2009 Golden Snout Awards: Special ‘bail-out mania’ edition

Member Group : Lincoln Institute

It is the time of year when Hollywood pats itself on the back honoring its own with everything from the People’s Choice Awards to the Oscars. And so it is time to revive the annual Pennsylvania tradition of giving the "Golden Snout" awards to those politicians and government officials who feast most deeply at the public trough.

This year’s Golden Snouts (hereinafter known as the "Snoutie") has a theme. With bail-out mania gripping Pennsylvania and the nation all the categories have been renamed to honor those who are working the hardest to take advantage of the nation’s economic ills to grab as much bail-out money as possible for their own special interests.

And now, ladies and gentlemen, the 2009 Golden Snout winners:

Biggest Wish List Award– This "Snoutie" goes to Harrisburg Mayor Stephen R. Reed who crafted a $700 million wish list comprising more than 30 special projects to be funded under the new bail-out plan. Included on his list is a request for more than $ 2 million for LED bus stop signs. Exactly how that will unfreeze the credit markets and jump start the economy was not explained.

Best Return on Investment Award– Department store mogul Al Boscov contributed $130,000 to Governor Ed Rendell’s campaign. Now he has gotten a $35 million taxpayer-backed loan to buy back his namesake chain of stores which new owners had driven into bankruptcy. Of course (wink, wink) there was no link between the campaign contribution and the bail-out. Governor Ed Rendell said the loan was given upon "recommendations from top advisors," whom he appointed.

Digging Out of the Biggest Hole Award– And the winner is . . . the North Shore Connector in Pittsburgh. After deciding to spend $435 million on a hole in the ground so pedestrians can walk under the Allegheny River from downtown to the North Shore stadiums, cost over-runs have ground the project to a halt. A spokesman for the project says the boondoggle won’t be completed unless $117 million in bail-out money is forthcoming.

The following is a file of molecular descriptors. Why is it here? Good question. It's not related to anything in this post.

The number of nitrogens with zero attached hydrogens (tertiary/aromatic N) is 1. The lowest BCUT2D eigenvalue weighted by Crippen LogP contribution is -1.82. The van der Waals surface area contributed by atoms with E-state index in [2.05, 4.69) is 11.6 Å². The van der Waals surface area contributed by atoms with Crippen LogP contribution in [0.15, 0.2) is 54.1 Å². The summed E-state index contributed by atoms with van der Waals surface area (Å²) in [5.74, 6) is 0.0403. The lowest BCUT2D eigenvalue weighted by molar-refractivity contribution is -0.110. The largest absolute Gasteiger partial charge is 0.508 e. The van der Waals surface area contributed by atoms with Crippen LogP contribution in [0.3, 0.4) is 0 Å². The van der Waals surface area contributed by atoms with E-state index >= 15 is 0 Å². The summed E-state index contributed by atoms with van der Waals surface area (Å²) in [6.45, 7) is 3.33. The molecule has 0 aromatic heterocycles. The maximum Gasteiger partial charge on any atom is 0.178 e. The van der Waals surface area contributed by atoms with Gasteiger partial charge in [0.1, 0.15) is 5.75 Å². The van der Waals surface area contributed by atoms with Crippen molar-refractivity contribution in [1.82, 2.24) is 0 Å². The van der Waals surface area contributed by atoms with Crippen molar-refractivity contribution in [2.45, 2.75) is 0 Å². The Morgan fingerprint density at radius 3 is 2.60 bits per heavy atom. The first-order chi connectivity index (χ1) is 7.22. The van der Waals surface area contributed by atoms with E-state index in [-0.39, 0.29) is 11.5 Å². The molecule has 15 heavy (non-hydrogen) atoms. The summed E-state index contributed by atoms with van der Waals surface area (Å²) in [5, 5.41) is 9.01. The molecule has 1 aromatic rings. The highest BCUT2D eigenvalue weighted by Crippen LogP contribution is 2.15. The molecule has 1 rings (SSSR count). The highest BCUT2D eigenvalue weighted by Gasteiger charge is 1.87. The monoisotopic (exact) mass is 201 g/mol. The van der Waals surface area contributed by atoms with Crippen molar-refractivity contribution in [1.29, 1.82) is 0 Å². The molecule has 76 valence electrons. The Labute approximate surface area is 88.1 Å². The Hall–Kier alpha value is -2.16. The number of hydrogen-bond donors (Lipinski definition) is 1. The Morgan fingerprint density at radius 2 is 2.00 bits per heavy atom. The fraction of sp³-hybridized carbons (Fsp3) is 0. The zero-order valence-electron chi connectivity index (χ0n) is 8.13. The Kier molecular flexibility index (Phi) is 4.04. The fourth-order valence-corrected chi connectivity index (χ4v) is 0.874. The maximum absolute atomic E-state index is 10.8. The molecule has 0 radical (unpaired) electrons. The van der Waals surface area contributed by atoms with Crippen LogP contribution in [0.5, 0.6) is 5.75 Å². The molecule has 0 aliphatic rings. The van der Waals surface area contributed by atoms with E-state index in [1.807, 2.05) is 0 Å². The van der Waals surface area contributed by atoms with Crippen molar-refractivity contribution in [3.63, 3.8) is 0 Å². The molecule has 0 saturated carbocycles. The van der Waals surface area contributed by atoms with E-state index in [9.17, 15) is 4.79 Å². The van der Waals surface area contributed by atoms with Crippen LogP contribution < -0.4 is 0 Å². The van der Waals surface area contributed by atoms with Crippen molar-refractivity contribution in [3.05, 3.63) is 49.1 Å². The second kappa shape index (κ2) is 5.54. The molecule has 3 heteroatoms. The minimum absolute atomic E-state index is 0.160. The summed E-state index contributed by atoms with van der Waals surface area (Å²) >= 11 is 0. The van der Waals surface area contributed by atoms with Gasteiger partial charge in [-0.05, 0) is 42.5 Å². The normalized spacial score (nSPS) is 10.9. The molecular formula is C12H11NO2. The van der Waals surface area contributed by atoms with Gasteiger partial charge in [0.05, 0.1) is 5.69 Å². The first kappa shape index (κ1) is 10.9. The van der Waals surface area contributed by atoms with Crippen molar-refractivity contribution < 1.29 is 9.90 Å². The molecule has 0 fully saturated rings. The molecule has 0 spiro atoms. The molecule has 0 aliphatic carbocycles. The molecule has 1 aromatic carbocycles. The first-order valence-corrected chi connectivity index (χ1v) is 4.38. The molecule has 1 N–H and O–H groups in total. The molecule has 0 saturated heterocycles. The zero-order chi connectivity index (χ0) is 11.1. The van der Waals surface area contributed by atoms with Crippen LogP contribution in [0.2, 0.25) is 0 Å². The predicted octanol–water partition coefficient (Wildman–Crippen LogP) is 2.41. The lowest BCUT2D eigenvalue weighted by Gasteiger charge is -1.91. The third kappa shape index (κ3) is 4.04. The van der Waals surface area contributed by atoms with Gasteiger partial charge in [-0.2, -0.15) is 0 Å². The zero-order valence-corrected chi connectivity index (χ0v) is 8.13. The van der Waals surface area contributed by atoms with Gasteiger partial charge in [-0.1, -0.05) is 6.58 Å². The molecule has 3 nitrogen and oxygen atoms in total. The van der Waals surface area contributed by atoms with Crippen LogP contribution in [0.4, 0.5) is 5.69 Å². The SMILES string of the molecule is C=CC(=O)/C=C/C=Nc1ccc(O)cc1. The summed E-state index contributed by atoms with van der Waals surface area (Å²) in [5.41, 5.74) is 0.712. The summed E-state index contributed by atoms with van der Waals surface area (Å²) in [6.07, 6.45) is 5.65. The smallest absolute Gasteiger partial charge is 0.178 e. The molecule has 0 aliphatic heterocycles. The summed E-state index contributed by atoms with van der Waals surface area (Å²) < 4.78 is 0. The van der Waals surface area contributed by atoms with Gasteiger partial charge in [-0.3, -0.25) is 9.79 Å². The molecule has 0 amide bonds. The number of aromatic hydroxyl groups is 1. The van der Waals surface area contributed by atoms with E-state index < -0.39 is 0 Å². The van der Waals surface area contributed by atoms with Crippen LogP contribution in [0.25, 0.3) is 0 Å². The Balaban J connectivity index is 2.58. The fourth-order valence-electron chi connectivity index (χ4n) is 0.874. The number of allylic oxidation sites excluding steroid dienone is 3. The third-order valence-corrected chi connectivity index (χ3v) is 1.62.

Keith Olbermann Award– In runaway balloting, the Philadelphia Inquirer grabs the gold for allegedly trying to obtain a $10 million bailout from the state. The news media generally values its independence from government and politicians. But, but a state government bail-out would have turned the state’s largest circulation newspaper into a bigger cheerleader for Ed Rendell than MSNBC’s Keith Olbermann is for Barack Obama. No word on whether Inquirer officials will accept the award from Rendell during the next Eagle’s post game show to be broadcast on the state subsidized Comcast network.

Brotherly Love Award– Philadelphia Mayor Michael Nutter loves his city’s retirees so much he is asking the federal government for $650 million to help bail-out the pension system. The pension fund, like virtually every other pension fund in the world, has lost money recently. That’s not all; joining with fellow mayors Nutter wants a $50 billion bail-out of the nation’s cities. Nutter claims this is a "hand up" not a "hand out." Let’s just give him a hand for winning the "Snoutie."

Keystone Kop Award– Pennsylvania’s state budget deficit is now approaching $2 billion and could balloon closer to the $3 billion level by the time the fiscal year ends on June 30th. Governor Ed Rendell is looking to Congress for the money. Rendell gets this "Snoutie" for having first asked for help from Washington last October when Congress was dealing with the last bail-out. Who else would ask for pothole repair money while the nation teetered on the brink of financial collapse?

Left Holding the Bag Award– This special award goes to the lowly taxpayer who will have to foot the bill for all this "bail-out" spending. Unlike the other awards, this one can be passed down from generation to generation as our children and grandchildren will be paying for this year’s Golden Snout spending spree long after we are gone.

And so we end the 2009 Golden Snout awards. Once again, these awards prove the degree to which government officials and even some in the private sector simply don’t get it. During tough economic times the prudent course would be to cut spending and tighten our belts. Instead, our so-called leaders take the easy route of asking someone else to bail-out them out so they don’t have to make the tough decisions. It is nothing more than the world’s biggest Ponzi scheme, because eventually there won’t be enough people paying for those who are spending.

(Lowman S. Henry is Chairman & CEO of the Lincoln Institute and host of the weekly Lincoln Radio Journal. His e-mail address is [email protected])

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